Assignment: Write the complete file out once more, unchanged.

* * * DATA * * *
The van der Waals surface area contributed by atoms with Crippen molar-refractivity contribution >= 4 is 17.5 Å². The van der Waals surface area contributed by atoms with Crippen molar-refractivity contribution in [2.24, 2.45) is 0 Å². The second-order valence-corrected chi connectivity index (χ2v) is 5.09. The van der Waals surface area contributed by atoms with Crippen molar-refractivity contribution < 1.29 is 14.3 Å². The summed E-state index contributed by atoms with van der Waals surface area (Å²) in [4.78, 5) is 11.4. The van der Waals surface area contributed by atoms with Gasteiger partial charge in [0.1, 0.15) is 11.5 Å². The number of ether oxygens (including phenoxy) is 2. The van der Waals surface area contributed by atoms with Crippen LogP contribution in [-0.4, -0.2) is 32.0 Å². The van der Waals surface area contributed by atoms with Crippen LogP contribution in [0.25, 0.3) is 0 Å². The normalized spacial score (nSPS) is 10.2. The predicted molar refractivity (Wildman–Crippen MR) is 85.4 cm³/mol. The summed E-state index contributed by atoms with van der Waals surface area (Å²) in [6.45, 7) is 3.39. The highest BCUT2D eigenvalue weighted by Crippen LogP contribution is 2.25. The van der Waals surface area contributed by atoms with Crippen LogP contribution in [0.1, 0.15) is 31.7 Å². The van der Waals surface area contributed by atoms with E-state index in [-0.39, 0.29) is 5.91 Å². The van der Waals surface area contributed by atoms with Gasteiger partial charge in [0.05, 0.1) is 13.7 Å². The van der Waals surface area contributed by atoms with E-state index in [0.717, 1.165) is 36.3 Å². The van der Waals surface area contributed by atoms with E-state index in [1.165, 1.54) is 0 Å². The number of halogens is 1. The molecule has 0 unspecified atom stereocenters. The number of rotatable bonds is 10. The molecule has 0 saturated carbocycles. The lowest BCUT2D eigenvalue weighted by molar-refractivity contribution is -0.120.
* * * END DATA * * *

The van der Waals surface area contributed by atoms with Crippen molar-refractivity contribution >= 4 is 17.5 Å². The van der Waals surface area contributed by atoms with Crippen molar-refractivity contribution in [2.24, 2.45) is 0 Å². The second-order valence-corrected chi connectivity index (χ2v) is 5.09. The van der Waals surface area contributed by atoms with Crippen molar-refractivity contribution < 1.29 is 14.3 Å². The summed E-state index contributed by atoms with van der Waals surface area (Å²) in [4.78, 5) is 11.4. The van der Waals surface area contributed by atoms with Gasteiger partial charge in [0.1, 0.15) is 11.5 Å². The number of ether oxygens (including phenoxy) is 2. The van der Waals surface area contributed by atoms with Crippen LogP contribution in [-0.4, -0.2) is 32.0 Å². The van der Waals surface area contributed by atoms with Crippen LogP contribution in [0.25, 0.3) is 0 Å². The normalized spacial score (nSPS) is 10.2. The predicted molar refractivity (Wildman–Crippen MR) is 85.4 cm³/mol. The summed E-state index contributed by atoms with van der Waals surface area (Å²) in [6.45, 7) is 3.39. The highest BCUT2D eigenvalue weighted by Crippen LogP contribution is 2.25. The van der Waals surface area contributed by atoms with Crippen LogP contribution in [0.1, 0.15) is 31.7 Å². The van der Waals surface area contributed by atoms with E-state index in [-0.39, 0.29) is 5.91 Å². The van der Waals surface area contributed by atoms with Gasteiger partial charge in [0.05, 0.1) is 13.7 Å². The van der Waals surface area contributed by atoms with E-state index in [0.717, 1.165) is 36.3 Å². The van der Waals surface area contributed by atoms with E-state index in [1.165, 1.54) is 0 Å². The number of halogens is 1. The molecule has 0 unspecified atom stereocenters. The number of rotatable bonds is 10. The molecule has 0 saturated carbocycles. The lowest BCUT2D eigenvalue weighted by molar-refractivity contribution is -0.120.